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Sizing Up the Opposition: Minnesota Twins

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We don't see the Twins all that often, seemed only fair to get a preview.

Rick Osentoski-USA TODAY Sports

The Red Sox are prepping at Target Field for a three-gamer with the Minnesota Twins, a situation that I imagine provoked a hearty "oh yeah, the Twins are a thing" from many a Boston fan. But while most of our attention tends to turn to our recent ALCS dance partners in Detroit, the Twins have been playing solid ball so far in 2014, and it seemed like getting a bit of insight before the series began would be fun. Jesse Lund, of our friends over at Twinkie Town, took the time to answer a few questions about the AL Central squad. (I gave a few answers about our boys for the Twins audience, which can be found here.)

Minnesota's currently knotted up with Cleveland and Chicago a few games back in the Central, how likely is it that the Twins will stay within shouting distance of the Tigers this season?

Largely, I think it depends on how long the offense can keep on scoring. And a lot of that is based on how many walks the team is taking. Eventually pitchers will figure out that the Twins are taking better at-bats and swinging at fewer pitches, and as a result pitchers wi'll throw more strikes, and at that point the Twins will need to counter fewer walks with more hits or more power. Both of those seem unlikely. The pitching could get a bit better, especially in the bullpen where certain guys haven't been as effective as they could be, but can it be enough to counteract a team that is currently best in baseball in taking walks (11.1 BB%)? We'll find out eventually.

Brian Dozier's hit 9 of the Twins' 25 home runs this season. He hit 18 last year, which is quite solid for a second baseman, but 9 by mid-May is impressive. Is he breaking out this year, or is it likely he'll come back down to earth?

Based on his minor league track record, I'd have said that Dozier broke out last season - when he hit .255/.331/.458 from June 1 through the end of the season. While there were moments in his minor league career where he flashed some offensive prowess, he never showed this kind of power and I think most Twins fans who followed his rise thought that he wouldn't repeat those home run totals. But as you mentioned, he's well on his way. Is he likely to come back to earth? Regression to the mean insists yes, but Dozier is in his prime, is a smart guy, and has certainly displayed a propensity for a power stroke when pulling something over the plate. So yeah, it's likely the power comes down a bit, but I'm a lot less sure of that now than I was in March.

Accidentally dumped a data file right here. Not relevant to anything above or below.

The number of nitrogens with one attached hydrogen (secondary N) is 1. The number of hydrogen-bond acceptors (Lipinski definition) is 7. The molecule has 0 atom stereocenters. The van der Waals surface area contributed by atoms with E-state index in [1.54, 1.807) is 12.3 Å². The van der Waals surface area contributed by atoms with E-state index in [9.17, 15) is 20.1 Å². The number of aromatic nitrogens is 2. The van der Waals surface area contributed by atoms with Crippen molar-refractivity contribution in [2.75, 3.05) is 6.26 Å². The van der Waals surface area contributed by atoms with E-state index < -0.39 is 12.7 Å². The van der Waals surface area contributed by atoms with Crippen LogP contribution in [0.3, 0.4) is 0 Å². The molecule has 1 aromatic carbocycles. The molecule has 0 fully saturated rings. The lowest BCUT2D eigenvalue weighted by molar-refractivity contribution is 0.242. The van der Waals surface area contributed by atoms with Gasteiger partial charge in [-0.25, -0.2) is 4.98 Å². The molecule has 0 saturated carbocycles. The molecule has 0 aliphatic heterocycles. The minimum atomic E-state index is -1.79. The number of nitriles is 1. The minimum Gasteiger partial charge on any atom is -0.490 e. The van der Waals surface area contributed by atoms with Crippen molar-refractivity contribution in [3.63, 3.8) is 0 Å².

Along the same lines, Minnesota's currently 5th in the AL in runs scored, but next to last in SLG. Will their power pick up, or is that likely to drag down production as the year goes on?

Like I mentioned earlier, it's all about this team's ability to be patient and coax out free passes. When Oswaldo Arcia comes back, and when Josh Willingham comes back, then we should see the power come a bit more - but it's all relative. I'd consider it a successful season for the offense if it avoids finishing in the bottom third of the league in runs scored.

Phil Hughes has looked pretty good this year, but his career numbers against Boston are pretty brutal. What do you expect from him on Thursday night?

If he can command the high fastball, he'll have a better chance to be effective. But even for a team like Boston that hasn't been as dangerous offensively as it has been in recent seasons, there are plenty of guys on the Red Sox roster who are capable of punishing mistakes. It's who Hughes is as a pitcher, though - he's not afraid to tempt hitters with high heat. He has to be aggressive in that sense. Hopefully he hits his spots, and if he's feeling one or two of his secondary pitches, then that's even better.


Photo Credit: Rick Osentoski

The Red Sox are getting started on their youth movement with Xander Bogaerts and Jackie Bradley Jr. up and contributing, what's the level of anticipation among Twins fans for Byron Buxton and Miguel Sano (among others) at this point?

It's a bit of a sore spot right now, at least with Buxton and Sano specifically. Buxton just started his season last week and then re-injured his (non-throwing) wrist. So he's out again. He wasn't going to reach Minnesota this year anyway, most likely, so hopefully he's honest with the medical staff and hopefully the organization exercises patience in getting him back on the field. There's no rush. And then Sano is out this season after undergoing Tommy John surgery. Unlike Buxton, Sano had a realistic chance for a callup at some point this summer - even if it was September. The silver lining is that position players don't need as long to recover from Tommy John as do pitchers, and he'll be back with the team in spring training of 2015 with a real chance at earning the starting third base job from Opening Day.

Potential ace Alex Meyer will get a callup soon, probably before July. I think that Denard Span trade is turning out just fine.

Thinking of the future, obviously Boston was just able to hang a pennant, how soon can the Twins expect to win their fourth World Series?

I appreciate your giving the Twins credit for three, but one belongs to the Washington Senators. Same franchise though, so maybe it counts? I'm happy to take it. Anyway, I think the Twins will have an opportunity to be competitive as soon as 2015, but to be a team with the talent to really be seen as a legitimate contender? Even with one of the best farm systems in baseball, that's going to depend on the front office finding ways to add Major League talent. If they do well, then I'd say the window for the Twins would really open in 2016. It's been awful watching the team on most days for the last three years, so the sooner, the better.